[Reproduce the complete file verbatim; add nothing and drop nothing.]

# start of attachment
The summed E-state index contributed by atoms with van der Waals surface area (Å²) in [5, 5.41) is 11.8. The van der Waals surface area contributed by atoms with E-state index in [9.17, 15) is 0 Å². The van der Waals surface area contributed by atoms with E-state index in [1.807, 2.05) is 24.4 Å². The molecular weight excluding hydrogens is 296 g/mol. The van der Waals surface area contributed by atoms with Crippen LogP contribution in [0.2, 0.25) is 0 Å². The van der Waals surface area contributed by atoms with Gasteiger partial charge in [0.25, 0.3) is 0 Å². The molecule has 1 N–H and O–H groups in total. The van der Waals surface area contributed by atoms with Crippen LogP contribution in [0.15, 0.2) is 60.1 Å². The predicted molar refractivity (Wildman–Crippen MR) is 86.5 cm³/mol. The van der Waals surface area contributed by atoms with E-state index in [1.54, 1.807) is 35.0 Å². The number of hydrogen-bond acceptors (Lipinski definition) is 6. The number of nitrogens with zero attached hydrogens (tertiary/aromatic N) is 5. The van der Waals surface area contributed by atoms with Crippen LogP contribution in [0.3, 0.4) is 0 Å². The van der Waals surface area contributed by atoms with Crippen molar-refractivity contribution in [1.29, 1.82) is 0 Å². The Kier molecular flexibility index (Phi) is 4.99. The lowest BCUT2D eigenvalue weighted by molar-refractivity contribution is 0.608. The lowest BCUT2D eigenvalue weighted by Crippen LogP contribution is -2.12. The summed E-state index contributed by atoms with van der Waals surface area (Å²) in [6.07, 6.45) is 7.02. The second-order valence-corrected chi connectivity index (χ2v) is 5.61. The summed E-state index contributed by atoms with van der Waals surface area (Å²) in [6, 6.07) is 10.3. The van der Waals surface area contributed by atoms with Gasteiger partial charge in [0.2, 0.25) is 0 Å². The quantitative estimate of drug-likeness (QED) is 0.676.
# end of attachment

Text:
The summed E-state index contributed by atoms with van der Waals surface area (Å²) in [5, 5.41) is 11.8. The van der Waals surface area contributed by atoms with E-state index in [9.17, 15) is 0 Å². The van der Waals surface area contributed by atoms with E-state index in [1.807, 2.05) is 24.4 Å². The molecular weight excluding hydrogens is 296 g/mol. The van der Waals surface area contributed by atoms with Crippen LogP contribution in [0.2, 0.25) is 0 Å². The van der Waals surface area contributed by atoms with Gasteiger partial charge in [0.25, 0.3) is 0 Å². The molecule has 1 N–H and O–H groups in total. The van der Waals surface area contributed by atoms with Crippen LogP contribution in [0.15, 0.2) is 60.1 Å². The predicted molar refractivity (Wildman–Crippen MR) is 86.5 cm³/mol. The van der Waals surface area contributed by atoms with E-state index in [1.54, 1.807) is 35.0 Å². The number of hydrogen-bond acceptors (Lipinski definition) is 6. The number of nitrogens with zero attached hydrogens (tertiary/aromatic N) is 5. The van der Waals surface area contributed by atoms with Crippen LogP contribution in [0.3, 0.4) is 0 Å². The van der Waals surface area contributed by atoms with Crippen molar-refractivity contribution in [1.29, 1.82) is 0 Å². The Kier molecular flexibility index (Phi) is 4.99. The lowest BCUT2D eigenvalue weighted by molar-refractivity contribution is 0.608. The lowest BCUT2D eigenvalue weighted by Crippen LogP contribution is -2.12. The summed E-state index contributed by atoms with van der Waals surface area (Å²) in [6.07, 6.45) is 7.02. The second-order valence-corrected chi connectivity index (χ2v) is 5.61. The summed E-state index contributed by atoms with van der Waals surface area (Å²) in [6, 6.07) is 10.3. The van der Waals surface area contributed by atoms with Gasteiger partial charge in [0.2, 0.25) is 0 Å². The quantitative estimate of drug-likeness (QED) is 0.676.